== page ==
By Jeff Samsel

Four decades later, I remember my first Hula Popper bass, which was also my first topwater bass, as if it was yesterday.

I’d gotten permission to sneak out at first light to fish during a family campout. That was a big deal for a 10-year-old who loved to fish, so I probably didn’t sleep much.

Having just bought my first Hula Popper (Black), I had it tied on as I walked to a pond-like wide spot in the creek that I had scouted the day before. The packaging instructions said to cast and wait for the rings from the splash to clear before popping the lure, so that is exactly what I did on every cast.

Fog hovered over the slick surface. No one else was around. Even the frogs and bugs were quiet as the sky began lightening.

I think it was about my sixth cast. I cast toward a point on the far side and landed it just off the bank. Waiting for the rings to clear had gotten painful already, but I remained faithful to the instructions and was glad I did.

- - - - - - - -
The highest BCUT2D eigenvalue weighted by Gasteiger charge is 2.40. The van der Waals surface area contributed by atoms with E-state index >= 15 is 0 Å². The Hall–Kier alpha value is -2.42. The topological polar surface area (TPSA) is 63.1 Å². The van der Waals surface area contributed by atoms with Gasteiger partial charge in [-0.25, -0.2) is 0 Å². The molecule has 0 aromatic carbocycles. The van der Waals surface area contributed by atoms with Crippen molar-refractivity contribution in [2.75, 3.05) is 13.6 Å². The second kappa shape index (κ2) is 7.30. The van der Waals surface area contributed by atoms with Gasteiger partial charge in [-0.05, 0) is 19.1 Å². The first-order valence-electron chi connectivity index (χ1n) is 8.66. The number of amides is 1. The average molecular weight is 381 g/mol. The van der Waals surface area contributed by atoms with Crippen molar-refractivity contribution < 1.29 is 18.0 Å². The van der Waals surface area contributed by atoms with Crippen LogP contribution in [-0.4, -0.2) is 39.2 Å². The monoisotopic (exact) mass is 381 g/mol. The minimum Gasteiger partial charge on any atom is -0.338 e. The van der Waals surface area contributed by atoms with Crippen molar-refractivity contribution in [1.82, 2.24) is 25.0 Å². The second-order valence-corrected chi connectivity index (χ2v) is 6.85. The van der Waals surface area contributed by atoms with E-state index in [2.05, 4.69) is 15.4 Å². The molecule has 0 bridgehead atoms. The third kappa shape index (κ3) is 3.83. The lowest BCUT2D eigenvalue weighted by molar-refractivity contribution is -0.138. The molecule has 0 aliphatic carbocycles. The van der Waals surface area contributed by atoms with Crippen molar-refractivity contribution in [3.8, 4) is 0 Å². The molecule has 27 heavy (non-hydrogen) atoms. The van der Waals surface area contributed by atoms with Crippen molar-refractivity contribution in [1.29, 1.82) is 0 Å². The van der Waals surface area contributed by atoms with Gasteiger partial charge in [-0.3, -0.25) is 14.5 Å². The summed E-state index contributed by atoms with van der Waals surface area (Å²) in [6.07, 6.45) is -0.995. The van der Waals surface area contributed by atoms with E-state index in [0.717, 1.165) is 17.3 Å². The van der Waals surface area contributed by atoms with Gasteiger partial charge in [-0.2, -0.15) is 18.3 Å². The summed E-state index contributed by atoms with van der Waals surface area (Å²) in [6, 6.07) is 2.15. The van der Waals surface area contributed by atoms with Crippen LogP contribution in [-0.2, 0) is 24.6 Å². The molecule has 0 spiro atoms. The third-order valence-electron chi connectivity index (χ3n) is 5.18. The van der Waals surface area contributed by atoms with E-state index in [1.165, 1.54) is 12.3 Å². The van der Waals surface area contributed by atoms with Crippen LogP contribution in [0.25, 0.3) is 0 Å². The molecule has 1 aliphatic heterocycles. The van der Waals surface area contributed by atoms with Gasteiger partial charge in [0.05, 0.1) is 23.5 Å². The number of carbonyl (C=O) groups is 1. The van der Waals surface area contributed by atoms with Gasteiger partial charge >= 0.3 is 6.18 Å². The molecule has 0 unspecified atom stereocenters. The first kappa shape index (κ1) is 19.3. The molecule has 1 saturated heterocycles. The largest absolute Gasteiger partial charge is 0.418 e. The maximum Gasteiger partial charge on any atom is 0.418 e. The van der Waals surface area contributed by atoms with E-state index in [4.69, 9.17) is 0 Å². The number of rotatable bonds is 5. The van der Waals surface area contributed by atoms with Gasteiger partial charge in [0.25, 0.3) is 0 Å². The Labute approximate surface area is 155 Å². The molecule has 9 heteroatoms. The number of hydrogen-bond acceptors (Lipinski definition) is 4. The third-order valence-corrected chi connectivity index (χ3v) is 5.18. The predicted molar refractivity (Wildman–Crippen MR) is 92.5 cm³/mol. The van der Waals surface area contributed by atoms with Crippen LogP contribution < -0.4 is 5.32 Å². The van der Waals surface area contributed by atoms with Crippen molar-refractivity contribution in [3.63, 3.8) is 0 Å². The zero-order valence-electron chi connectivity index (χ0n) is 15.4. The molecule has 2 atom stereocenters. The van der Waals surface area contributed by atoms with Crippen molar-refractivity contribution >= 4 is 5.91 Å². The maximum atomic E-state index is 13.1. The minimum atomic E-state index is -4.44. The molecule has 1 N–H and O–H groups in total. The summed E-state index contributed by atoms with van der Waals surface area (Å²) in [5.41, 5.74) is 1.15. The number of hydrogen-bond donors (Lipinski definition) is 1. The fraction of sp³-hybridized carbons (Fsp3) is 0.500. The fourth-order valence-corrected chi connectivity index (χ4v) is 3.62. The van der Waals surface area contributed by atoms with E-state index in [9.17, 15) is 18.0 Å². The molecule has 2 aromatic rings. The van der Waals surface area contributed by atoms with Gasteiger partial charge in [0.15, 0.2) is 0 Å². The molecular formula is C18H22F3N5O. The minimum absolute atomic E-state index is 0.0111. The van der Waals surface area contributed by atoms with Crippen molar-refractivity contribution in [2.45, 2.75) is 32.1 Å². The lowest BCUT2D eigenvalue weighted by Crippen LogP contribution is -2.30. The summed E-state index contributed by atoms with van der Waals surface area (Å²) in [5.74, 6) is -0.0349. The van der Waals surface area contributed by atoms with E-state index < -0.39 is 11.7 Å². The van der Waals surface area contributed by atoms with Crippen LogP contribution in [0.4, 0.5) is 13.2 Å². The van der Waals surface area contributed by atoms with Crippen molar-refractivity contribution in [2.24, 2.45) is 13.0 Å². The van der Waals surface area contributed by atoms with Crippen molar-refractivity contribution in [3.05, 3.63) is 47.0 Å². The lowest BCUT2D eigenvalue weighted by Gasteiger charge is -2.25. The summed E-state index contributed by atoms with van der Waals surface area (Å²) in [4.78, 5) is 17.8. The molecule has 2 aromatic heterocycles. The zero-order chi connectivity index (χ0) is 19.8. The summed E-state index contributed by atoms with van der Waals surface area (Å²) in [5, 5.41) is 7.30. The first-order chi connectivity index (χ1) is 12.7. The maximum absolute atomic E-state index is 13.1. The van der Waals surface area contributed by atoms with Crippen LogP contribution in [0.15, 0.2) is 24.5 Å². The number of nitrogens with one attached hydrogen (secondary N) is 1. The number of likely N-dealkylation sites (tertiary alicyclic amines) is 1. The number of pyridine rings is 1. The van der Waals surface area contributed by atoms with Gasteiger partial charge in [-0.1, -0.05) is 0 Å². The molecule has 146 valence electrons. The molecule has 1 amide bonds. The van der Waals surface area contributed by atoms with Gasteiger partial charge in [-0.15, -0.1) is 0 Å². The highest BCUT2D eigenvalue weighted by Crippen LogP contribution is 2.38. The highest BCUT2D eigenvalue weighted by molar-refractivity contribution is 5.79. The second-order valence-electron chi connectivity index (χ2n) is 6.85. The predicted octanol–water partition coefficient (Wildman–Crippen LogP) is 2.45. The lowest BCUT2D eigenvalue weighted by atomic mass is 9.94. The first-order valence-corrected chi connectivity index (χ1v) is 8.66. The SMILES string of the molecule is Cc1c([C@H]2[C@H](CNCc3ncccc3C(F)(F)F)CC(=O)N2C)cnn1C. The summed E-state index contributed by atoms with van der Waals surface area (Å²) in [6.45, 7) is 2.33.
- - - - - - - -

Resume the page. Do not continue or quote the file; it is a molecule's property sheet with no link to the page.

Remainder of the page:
My initial wrist snap and the surface attack occurred simultaneously, and the strike yanked my rod down sharply. The fish hooked itself, which was good, because I was too excited and inexperienced to respond. Several tense jumps later I landed a 4-pound largemouth – my biggest fish ever of any kind at that time – and just stood there grinning and probably shaking as I unhooked it.

Of course I looked around, wanting someone else to see what I had done. No one was there, though, so after admiring the fish a little longer I slipped it back into the water and went back to fishing

I don’t think I caught another fish that morning. That part I don’t remember.